I thought that this was normal. I always believed that Americans were people who left behind their old lives to begin anew, like my parents who emigrated to the United States and worked to build new, successful lives. It is why I have always believed in the possibility of achieving the American Dream.
My mother was only 19 when she arrived. She worked hard, went to school and is financially and professionally successful. For over 20 years, she has worked in the business world and handled clients living around the world, and not just the Spanish speaking world, but throughout the world.
Yet when she called a 1-800 number for help trouble shooting her computer, an operator in Tennessee was rude to her and complained that my mother’s accent was too thick. Apparently, not considering that, she the operator had an accent too and that my mother found her Southern drawl difficult to understand.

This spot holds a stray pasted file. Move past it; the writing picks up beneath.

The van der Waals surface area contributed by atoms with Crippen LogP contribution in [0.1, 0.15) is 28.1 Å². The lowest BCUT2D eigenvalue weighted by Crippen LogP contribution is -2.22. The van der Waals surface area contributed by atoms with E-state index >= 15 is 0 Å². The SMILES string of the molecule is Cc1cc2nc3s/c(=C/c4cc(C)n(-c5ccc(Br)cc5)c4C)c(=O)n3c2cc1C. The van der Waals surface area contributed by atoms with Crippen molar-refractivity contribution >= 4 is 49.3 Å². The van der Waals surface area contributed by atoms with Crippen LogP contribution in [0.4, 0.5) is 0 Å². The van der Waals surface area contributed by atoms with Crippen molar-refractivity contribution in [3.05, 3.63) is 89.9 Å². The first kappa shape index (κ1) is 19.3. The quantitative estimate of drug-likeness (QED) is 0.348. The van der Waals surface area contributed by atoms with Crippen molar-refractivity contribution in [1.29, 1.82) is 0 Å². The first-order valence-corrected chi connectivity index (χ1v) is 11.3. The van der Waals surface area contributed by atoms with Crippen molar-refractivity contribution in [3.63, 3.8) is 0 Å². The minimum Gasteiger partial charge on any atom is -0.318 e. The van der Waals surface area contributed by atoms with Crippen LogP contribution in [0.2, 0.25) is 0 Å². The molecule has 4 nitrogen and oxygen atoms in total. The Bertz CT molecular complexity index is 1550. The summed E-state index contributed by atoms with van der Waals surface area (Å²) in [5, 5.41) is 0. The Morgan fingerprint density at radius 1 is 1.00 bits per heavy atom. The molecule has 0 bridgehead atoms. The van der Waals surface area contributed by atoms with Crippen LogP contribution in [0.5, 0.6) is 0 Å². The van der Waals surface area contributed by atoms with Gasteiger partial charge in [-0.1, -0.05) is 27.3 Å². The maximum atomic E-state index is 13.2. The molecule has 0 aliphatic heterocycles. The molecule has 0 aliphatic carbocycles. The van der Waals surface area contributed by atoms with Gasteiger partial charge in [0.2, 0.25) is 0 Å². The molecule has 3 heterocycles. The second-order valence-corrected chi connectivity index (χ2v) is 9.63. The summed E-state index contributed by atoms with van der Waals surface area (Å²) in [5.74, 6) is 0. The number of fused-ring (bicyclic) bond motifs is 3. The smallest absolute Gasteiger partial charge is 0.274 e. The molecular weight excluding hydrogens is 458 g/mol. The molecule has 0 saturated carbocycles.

And there was the time in high school when a classmate who lived in Pembroke Pines was appalled that there was a Sedanos under construction in his neighborhood because, he said, it meant that “they,” presumably Cubans, were now moving north.
But these incidents were always few and far between, so it was easy to forget them. As offensive as they were, I never thought that the “they” included me. I never had any doubt that others also thought of me as American. But maybe that’s simply because I have always lived in Miami where being American has more to do with living here and believing in American ideals -- pursuing life, liberty and happiness, complaining about politics and government because we pay attention to it and feel that it's within our power to change it, wondering how tax dollars are spent and hoping that our children and grandchildren will be better off than we are.
Maybe if I had grown up somewhere else, somewhere where speaking with an accent is equated with stupidity, or where Americans only come in one shade, size and shape, maybe then I would feel differently.
Maybe we still haven’t let go of that hyphen. Maybe we still do need to explain what type of citizens we are.
If that’s true, then I really am a Miamian.